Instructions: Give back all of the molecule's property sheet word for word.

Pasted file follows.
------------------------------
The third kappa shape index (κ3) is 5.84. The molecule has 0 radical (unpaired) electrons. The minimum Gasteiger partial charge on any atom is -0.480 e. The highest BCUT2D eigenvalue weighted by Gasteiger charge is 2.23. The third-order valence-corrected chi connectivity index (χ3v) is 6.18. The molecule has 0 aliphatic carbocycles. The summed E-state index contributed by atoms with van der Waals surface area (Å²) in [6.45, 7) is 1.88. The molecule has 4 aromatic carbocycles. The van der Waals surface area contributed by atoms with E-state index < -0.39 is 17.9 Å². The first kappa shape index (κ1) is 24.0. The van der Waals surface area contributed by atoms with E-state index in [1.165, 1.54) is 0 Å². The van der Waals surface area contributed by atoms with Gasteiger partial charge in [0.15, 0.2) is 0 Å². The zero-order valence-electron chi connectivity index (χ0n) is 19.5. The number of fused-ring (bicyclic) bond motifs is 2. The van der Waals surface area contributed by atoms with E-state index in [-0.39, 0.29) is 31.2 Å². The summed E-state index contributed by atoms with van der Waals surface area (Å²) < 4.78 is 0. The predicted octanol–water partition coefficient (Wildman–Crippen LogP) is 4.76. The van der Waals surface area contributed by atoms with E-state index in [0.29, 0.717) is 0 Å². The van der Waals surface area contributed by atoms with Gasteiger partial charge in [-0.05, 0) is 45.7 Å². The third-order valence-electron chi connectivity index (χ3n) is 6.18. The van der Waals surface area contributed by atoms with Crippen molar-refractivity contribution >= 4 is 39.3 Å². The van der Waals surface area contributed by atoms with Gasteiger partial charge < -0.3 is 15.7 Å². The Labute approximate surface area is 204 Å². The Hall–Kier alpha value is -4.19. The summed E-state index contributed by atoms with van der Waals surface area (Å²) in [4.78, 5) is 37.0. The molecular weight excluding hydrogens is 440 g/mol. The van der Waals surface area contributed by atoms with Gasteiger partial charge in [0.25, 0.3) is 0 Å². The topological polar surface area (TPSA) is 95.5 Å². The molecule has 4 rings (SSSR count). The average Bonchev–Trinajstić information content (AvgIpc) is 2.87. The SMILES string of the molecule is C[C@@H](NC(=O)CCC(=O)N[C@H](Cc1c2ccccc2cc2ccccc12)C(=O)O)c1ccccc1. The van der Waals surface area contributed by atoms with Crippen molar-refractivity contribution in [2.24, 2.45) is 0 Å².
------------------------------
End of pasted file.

The third kappa shape index (κ3) is 5.84. The molecule has 0 radical (unpaired) electrons. The minimum Gasteiger partial charge on any atom is -0.480 e. The highest BCUT2D eigenvalue weighted by Gasteiger charge is 2.23. The third-order valence-corrected chi connectivity index (χ3v) is 6.18. The molecule has 0 aliphatic carbocycles. The summed E-state index contributed by atoms with van der Waals surface area (Å²) in [6.45, 7) is 1.88. The molecule has 4 aromatic carbocycles. The van der Waals surface area contributed by atoms with E-state index < -0.39 is 17.9 Å². The first kappa shape index (κ1) is 24.0. The van der Waals surface area contributed by atoms with E-state index in [1.165, 1.54) is 0 Å². The van der Waals surface area contributed by atoms with Gasteiger partial charge in [0.15, 0.2) is 0 Å². The zero-order valence-electron chi connectivity index (χ0n) is 19.5. The number of fused-ring (bicyclic) bond motifs is 2. The van der Waals surface area contributed by atoms with E-state index in [-0.39, 0.29) is 31.2 Å². The summed E-state index contributed by atoms with van der Waals surface area (Å²) < 4.78 is 0. The predicted octanol–water partition coefficient (Wildman–Crippen LogP) is 4.76. The van der Waals surface area contributed by atoms with E-state index in [0.29, 0.717) is 0 Å². The van der Waals surface area contributed by atoms with Gasteiger partial charge in [-0.05, 0) is 45.7 Å². The third-order valence-electron chi connectivity index (χ3n) is 6.18. The van der Waals surface area contributed by atoms with Crippen molar-refractivity contribution >= 4 is 39.3 Å². The van der Waals surface area contributed by atoms with Gasteiger partial charge < -0.3 is 15.7 Å². The Labute approximate surface area is 204 Å². The Hall–Kier alpha value is -4.19. The summed E-state index contributed by atoms with van der Waals surface area (Å²) in [4.78, 5) is 37.0. The molecular weight excluding hydrogens is 440 g/mol. The van der Waals surface area contributed by atoms with Gasteiger partial charge in [0.25, 0.3) is 0 Å². The topological polar surface area (TPSA) is 95.5 Å². The molecule has 4 rings (SSSR count). The average Bonchev–Trinajstić information content (AvgIpc) is 2.87. The SMILES string of the molecule is C[C@@H](NC(=O)CCC(=O)N[C@H](Cc1c2ccccc2cc2ccccc12)C(=O)O)c1ccccc1. The van der Waals surface area contributed by atoms with Crippen molar-refractivity contribution in [2.24, 2.45) is 0 Å².